Should Roberto be in the Hall of Fame? Will he? In my view, though he has not been as good offensively or defensively as Kent, Alomar should be a Hall of Famer, due to the quality and length of his offensive prime. He has been one of the top 20 second baseman of the 20th century, and that should be good enough. I figure that two second baseman per decade is a reasonable average. Alomar will definitely go to the Hall- his hit total, his Gold Gloves and his playoff performance in my view, pretty much guarantee that; I just cannot see a second baseman who has won 11 Gold Gloves and has 3,000 hits not being there.

Craig Biggio

Craig Biggioís story is one of adjustment. The Astros chose him with the 22nd pick of the first round of the 1987 draft as a catcher. He tore up A ball for Ĺ a season in 1987, and then dominated triple A pitching for 3-4 months before getting the call to the bigs in late 1988. He caught 3 seasons, and hit well for a catcher. In 1992, the Astros moved him to second base. He flourished and gave them 9 consecutive years of excellent offense. His defence was very poor his first few years, but improved to slightly above average by 1996-97, and then started to decline with age again.

His offence began to decline in 2002. In 2003, the Astros acquired Jeff Kent, and Biggio was moved to centerfield. Halfway through 2004, he moved again, this time after Carlos Beltran was acquired by the Astros. His offence has stabilized at an average level for an outfielder, as he hit .281/.337/.469 at age 38 in 2004.

Should Craig Biggio be in the Hall of Fame? Will he? Biggio has played longer than Lou Whitaker with about the same level of offensive performance, and as long as Frankie Frisch with better performance. He was for several years the best leadoff hitter in the game and a fine second baseman. Overall, though, his defence was not up to their level, in my view, and I make him a marginal Hall of Famer.. On the other hand, I expect that he will eventually make it. He should finish up with 2700-2800 hits, four Gold Gloves, and a name (as one of the Killer Bs).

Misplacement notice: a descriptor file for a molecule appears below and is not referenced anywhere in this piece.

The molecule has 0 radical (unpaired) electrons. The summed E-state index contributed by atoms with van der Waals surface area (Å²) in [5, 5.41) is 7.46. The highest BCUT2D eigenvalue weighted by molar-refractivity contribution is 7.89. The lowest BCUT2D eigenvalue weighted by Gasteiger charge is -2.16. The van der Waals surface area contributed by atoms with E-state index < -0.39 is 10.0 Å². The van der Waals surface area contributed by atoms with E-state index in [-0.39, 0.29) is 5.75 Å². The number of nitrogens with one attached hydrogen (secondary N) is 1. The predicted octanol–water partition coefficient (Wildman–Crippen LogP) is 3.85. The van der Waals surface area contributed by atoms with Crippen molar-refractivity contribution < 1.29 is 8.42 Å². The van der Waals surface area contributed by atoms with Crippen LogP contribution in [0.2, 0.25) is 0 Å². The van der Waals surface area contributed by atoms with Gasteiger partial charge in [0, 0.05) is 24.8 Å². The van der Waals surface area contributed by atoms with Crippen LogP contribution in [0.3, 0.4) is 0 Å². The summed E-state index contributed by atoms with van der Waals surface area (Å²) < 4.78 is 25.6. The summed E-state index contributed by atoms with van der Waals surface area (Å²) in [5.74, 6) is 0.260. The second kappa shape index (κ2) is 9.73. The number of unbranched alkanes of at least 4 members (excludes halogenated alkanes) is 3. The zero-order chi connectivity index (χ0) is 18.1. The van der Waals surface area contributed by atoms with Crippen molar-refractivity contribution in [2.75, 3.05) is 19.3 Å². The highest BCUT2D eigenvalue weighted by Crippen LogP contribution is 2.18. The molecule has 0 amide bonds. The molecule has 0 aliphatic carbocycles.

Iíll be back next week with the shortstops.
Hall Watch 2004-The Second Basemen-Jeff Kent, Roberto Alomar and Craig Biggio (Part 2) | 13 comments | Create New Account
The following comments are owned by whomever posted them. This site is not responsible for what they say.
Gerry - Wednesday, November 24 2004 @ 10:03 AM EST (#12618) #
Good job Mike.

I agree that Alomar might make it but I am not sure if he will have 3000 hits. He would need to step it up a notch to get there.

I am not so sure about Biggio, I think he was very good but a little short of HOF material. I don't think his moves around the defensive spectrum have helped him either, and I would guess he might fall short.
Mike D - Wednesday, November 24 2004 @ 11:06 AM EST (#12619) #
Mike Green, a fascinating read.

I don't think Robbie's defensive performance has been as static as you suggest. His numbers since 2001 have been mediocre because his glove since 2001 has been mediocre. But he was a fine fielder in the '90s, which is the decade that will garner him Hall consideration anyhow.

Kent has been a consistently solid defensive player. But Alomar declined to a C-plus from his peak years...and he had a long way to decline.